NPR style guide tells journalists: 'Babies are not babies until they are born'

Royal baby article on NPR website, published Oct. 15, 2018, captured May 23, 2019.
Royal baby article on NPR website, published Oct. 15, 2018, captured May 23, 2019. | Screengrab/NPR

A supervising editor at National Public Radio has advised NPR staff that it is incorrect to use the word "baby" to refer to a child in the womb and warned against using terms like “partial-birth abortion” and “the unborn.”

Mark Memmott, the supervising senior editor for standards and practices at the privately and publicly funded media organization, recently posted a “guidance reminder” relating to abortion “procedures, terminology and rights.”

The guidance comes in the wake of a number of states passing what pro-life activists call “heartbeat” bills that restrict abortion once a heartbeat can be detected.

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While a Missouri bill that passed last week bans abortion after eight weeks of pregnancy, a similar Georgia bill bans abortions after six weeks of pregnancy.

Other states have passed less restrictive legislation that bans abortion after 20 weeks of pregnancy, while Alabama passed a bill last week banning nearly all abortions except in cases where a mother’s life is in danger.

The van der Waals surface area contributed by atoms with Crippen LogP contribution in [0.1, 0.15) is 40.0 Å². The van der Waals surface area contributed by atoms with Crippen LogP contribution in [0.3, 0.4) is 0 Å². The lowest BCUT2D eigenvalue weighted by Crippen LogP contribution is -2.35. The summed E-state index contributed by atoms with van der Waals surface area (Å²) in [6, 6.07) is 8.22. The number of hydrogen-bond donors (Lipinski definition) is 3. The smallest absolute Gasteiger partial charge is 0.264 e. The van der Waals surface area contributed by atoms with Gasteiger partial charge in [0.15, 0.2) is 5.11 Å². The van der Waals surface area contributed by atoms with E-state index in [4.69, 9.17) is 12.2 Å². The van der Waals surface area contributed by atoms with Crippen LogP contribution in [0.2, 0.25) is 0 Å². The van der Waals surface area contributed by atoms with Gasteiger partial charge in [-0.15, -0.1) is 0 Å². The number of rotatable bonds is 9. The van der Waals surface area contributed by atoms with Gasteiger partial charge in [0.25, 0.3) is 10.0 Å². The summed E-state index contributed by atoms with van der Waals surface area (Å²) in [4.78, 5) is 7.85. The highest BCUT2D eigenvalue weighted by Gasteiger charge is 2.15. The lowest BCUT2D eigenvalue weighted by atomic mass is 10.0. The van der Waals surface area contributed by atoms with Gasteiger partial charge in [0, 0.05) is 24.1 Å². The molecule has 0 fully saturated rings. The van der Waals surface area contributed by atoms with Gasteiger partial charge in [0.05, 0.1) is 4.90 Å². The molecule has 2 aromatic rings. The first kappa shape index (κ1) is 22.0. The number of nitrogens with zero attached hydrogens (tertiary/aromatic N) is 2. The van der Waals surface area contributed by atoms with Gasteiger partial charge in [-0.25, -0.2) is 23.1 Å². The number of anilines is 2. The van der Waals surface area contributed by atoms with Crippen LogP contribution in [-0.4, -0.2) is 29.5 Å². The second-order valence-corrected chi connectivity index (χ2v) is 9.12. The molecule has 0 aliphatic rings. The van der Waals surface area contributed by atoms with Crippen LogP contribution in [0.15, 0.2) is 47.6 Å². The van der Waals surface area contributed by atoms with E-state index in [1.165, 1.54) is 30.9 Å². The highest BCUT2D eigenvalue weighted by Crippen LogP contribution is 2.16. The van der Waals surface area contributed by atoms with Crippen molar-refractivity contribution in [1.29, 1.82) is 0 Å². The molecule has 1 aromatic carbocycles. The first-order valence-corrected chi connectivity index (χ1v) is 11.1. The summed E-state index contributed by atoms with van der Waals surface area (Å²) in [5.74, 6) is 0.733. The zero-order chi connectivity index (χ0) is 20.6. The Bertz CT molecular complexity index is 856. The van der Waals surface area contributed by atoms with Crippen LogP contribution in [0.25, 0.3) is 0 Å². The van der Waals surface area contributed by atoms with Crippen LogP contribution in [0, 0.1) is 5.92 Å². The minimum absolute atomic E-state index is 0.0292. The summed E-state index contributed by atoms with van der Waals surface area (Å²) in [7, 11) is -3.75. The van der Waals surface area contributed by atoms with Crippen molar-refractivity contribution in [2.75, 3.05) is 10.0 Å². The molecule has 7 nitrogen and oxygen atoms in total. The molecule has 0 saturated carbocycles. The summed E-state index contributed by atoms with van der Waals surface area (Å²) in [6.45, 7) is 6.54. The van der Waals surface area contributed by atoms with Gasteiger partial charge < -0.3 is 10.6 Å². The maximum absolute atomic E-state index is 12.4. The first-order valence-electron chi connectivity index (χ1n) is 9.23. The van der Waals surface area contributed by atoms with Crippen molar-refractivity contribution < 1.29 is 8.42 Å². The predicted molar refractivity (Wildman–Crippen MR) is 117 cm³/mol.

“Proponents refer to it as a ‘fetal heartbeat’ law. That is their term. It needs to be attributed to them if used and put in quotation marks if printed,” Memmott wrote. “We should not simply say the laws are about when a ‘fetal heartbeat’ is detected. As we've reported, heartbeat activity can be detected ‘about six weeks into a pregnancy.’ That's at least a few weeks before an embryo is a fetus.”

Memmott reminded NPR staff about what the organization’s longstanding guidance on abortion states.

“The term ‘unborn’ implies that there is a baby inside a pregnant woman, not a fetus,” Memmott said. “Babies are not babies until they are born. They're fetuses.”

According to the Merriam-Webster dictionary, a fetus is "a developing human from usually two months after conception to birth."

Memmott argued that calling a fetus a “baby” or “the unborn” is a “strategy used by antiabortion groups to shift language/legality/public opinion.”